(EN->CZ) Could someone translate please

Discussion in 'Vocabulary & Translation Help' started by partczech1, Jan 14, 2006.

  1. partczech1

    partczech1 Active Member


    Blanka fixed Cindy and I dumplings Friday night. Not bad, but not like Mummy's.

    Love John
  2. Kanadanka

    Kanadanka Well-Known Member

    Maminko, Blanka uvarila (vyrobila, udelala) Cindy a mne knedliky v patek vecer. Nebyly spatne, ale nebyly jako maminky
    Pac a pusu (they say that instead of "love")
    John (Jan)
  3. partczech1

    partczech1 Active Member

    Thanks Kanadanka. :D
  4. Doc Odine

    Doc Odine Member

    "jako od maminky" sounds better to me. "Pac a pusu" is a bit childish, but here it sounds ok. But I certainly wouldnt say "vyrobila" :D
  5. Kanadanka

    Kanadanka Well-Known Member

    the "pac a pusu" is based on the choice of "mummy" for mom or mother -a form of title used by someone very young
  6. wer

    wer Well-Known Member

    My first impression when I hear 'pac a pusu' is stupid blonde speaking to her blow-dried poodle. :D
  7. Kanadanka

    Kanadanka Well-Known Member

    well, my mother still uses it when she writes to me and she is a pretty intelligent, educated lady. It depends on how close you are to the person you are writing to. But then again, she also calls me "slunicko" , so maybe I should dye her hair blonde instead of chestnut
    Wer? Are you a native Czech speaker?
  8. Ladis

    Ladis Well-Known Member

    Mothers often see their childrens as kids even when these "kids" are e.g. 30 years old :lol:. Thus it's not uncommon (at least in private letters).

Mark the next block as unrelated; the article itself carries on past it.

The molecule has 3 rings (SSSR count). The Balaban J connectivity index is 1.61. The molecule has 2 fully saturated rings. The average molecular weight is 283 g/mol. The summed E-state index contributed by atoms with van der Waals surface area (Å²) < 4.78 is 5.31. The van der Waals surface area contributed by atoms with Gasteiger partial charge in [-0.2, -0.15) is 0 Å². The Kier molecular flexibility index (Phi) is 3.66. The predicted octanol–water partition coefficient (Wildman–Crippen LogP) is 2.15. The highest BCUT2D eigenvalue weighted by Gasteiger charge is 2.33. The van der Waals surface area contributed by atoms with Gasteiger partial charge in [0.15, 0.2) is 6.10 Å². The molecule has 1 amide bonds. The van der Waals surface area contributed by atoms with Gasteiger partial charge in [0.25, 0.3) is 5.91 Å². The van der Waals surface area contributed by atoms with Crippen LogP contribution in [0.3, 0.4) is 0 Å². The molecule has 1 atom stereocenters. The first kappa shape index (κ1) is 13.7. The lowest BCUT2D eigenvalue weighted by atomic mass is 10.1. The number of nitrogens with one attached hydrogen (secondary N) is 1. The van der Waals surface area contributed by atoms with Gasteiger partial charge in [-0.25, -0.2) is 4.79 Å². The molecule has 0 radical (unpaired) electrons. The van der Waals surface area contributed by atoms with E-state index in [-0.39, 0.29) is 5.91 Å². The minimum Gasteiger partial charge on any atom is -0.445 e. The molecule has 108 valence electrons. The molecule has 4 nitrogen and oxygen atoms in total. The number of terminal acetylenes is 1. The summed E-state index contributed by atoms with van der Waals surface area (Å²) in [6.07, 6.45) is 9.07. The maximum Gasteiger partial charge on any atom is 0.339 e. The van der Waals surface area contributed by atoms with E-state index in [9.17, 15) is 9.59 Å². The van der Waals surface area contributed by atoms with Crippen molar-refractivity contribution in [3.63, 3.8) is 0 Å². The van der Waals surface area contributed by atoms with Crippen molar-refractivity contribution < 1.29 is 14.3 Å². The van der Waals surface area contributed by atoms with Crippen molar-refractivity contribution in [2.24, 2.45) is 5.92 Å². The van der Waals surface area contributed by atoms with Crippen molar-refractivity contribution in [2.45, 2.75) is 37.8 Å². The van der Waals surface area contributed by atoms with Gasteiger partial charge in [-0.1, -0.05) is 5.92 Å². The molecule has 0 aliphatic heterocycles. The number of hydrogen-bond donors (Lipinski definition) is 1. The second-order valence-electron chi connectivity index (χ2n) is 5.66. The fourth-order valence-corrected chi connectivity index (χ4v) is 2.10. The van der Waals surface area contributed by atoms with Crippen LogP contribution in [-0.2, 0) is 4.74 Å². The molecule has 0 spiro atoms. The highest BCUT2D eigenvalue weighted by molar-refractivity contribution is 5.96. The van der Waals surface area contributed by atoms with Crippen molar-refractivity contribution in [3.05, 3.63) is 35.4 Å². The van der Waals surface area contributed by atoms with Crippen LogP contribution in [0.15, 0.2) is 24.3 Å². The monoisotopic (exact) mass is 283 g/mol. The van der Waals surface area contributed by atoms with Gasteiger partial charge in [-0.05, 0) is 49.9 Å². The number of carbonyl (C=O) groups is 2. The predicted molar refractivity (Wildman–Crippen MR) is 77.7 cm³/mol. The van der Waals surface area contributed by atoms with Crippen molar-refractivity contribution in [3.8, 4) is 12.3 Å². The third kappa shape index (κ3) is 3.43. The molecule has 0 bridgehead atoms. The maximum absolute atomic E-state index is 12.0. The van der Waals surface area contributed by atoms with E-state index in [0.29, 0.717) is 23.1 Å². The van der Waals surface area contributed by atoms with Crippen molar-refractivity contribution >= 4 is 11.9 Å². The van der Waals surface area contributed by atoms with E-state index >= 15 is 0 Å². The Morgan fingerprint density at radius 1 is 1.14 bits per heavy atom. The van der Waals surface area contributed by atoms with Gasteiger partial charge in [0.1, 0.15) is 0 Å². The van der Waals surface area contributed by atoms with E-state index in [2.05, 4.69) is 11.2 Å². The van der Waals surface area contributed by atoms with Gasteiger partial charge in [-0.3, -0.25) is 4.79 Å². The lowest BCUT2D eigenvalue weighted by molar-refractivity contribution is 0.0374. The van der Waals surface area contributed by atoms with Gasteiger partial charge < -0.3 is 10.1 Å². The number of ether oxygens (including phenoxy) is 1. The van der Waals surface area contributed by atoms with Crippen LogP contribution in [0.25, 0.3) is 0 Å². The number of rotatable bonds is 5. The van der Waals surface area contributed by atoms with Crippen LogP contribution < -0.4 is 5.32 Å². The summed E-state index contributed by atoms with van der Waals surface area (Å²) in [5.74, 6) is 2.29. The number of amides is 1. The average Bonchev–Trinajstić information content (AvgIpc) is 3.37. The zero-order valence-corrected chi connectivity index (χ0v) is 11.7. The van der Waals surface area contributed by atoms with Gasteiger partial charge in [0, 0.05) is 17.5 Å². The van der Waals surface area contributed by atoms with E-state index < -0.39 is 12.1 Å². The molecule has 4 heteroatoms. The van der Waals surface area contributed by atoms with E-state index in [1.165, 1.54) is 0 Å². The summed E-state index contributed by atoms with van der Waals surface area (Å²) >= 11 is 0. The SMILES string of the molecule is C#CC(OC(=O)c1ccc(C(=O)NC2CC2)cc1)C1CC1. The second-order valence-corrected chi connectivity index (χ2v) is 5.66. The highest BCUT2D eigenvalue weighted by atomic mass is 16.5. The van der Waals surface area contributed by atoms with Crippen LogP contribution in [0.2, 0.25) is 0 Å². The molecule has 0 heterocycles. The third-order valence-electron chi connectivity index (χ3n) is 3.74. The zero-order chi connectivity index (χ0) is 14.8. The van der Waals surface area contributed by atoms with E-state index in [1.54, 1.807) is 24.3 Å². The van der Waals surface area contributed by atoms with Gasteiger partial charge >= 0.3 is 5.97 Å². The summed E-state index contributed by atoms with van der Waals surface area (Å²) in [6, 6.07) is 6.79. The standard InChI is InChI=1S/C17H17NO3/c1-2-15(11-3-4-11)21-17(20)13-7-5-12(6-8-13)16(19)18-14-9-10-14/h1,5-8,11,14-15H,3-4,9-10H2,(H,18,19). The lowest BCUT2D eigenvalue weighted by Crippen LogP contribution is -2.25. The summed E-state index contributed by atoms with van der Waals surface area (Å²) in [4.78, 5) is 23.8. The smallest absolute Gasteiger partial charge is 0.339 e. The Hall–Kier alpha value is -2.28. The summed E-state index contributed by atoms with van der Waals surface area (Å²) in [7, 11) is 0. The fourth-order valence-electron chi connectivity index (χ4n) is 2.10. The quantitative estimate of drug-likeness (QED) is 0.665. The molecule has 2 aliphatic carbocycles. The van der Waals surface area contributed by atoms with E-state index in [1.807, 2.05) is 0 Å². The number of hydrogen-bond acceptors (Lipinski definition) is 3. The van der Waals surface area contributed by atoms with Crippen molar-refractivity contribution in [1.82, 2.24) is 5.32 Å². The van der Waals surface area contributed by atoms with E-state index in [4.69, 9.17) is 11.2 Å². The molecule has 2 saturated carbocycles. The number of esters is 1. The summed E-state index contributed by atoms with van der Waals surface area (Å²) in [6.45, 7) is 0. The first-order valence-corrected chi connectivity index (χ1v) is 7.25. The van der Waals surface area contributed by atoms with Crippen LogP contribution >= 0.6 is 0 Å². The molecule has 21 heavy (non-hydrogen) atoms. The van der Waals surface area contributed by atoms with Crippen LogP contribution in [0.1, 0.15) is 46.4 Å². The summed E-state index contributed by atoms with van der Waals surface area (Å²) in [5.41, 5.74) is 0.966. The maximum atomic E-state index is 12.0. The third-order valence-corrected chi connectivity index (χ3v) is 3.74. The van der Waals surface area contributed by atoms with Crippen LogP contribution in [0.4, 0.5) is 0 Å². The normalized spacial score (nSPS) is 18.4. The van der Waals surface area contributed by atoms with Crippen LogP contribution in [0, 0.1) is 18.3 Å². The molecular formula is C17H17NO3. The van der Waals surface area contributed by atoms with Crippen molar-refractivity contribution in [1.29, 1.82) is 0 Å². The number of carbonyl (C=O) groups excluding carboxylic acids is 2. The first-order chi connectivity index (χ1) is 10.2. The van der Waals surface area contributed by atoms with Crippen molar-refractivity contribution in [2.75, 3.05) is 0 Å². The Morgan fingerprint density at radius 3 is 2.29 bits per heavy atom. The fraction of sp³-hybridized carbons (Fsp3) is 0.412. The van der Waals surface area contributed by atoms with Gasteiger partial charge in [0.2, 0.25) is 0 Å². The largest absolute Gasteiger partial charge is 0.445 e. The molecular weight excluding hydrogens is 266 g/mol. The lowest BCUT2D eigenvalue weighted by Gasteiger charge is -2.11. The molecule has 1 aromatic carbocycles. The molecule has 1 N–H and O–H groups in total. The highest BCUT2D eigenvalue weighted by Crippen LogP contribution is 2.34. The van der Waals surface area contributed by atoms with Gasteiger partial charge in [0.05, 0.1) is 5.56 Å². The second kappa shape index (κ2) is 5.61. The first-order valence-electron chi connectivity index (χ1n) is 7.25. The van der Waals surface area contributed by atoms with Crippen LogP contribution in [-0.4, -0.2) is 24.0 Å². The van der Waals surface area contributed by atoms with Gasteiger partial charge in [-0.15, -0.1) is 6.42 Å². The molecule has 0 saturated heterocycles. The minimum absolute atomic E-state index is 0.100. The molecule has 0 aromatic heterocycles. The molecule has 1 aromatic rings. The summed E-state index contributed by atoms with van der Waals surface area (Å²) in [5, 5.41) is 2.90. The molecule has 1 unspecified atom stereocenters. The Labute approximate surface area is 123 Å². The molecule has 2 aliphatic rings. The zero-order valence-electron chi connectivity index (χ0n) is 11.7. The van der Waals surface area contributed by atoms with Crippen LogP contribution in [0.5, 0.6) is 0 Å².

9. wer

    wer Well-Known Member

    Don't worry, Kanadanka. First impression is often based on prejudice and I know it very well. Just a joke.

    Yes, I'm native Czech (speaker).
  10. magan

    magan Well-Known Member

    I would vote for :
    Love John = S laskou, John

    Czechs do have a problem with word "Love" as it is usually taken seriously, while North Americans are using it all the time and practically in any, but business corresppondence. Czechs do not have equivalent of that, usually just "Zdravi John"= Greetings, John and only endearing and more intimate ending of the letter I can think of is really "Pac and pusu" which I used through the years in letters with my best Czech friend and with my family. It perhaps sounds juvenile, however "Love" (miluji te)sounds like everasting devotion with sexual connotation. It is nor really matter of words and translation but "feel" which it has in different cultures.

    I am not blond, only Czech born, living overseas for almost 40 years.

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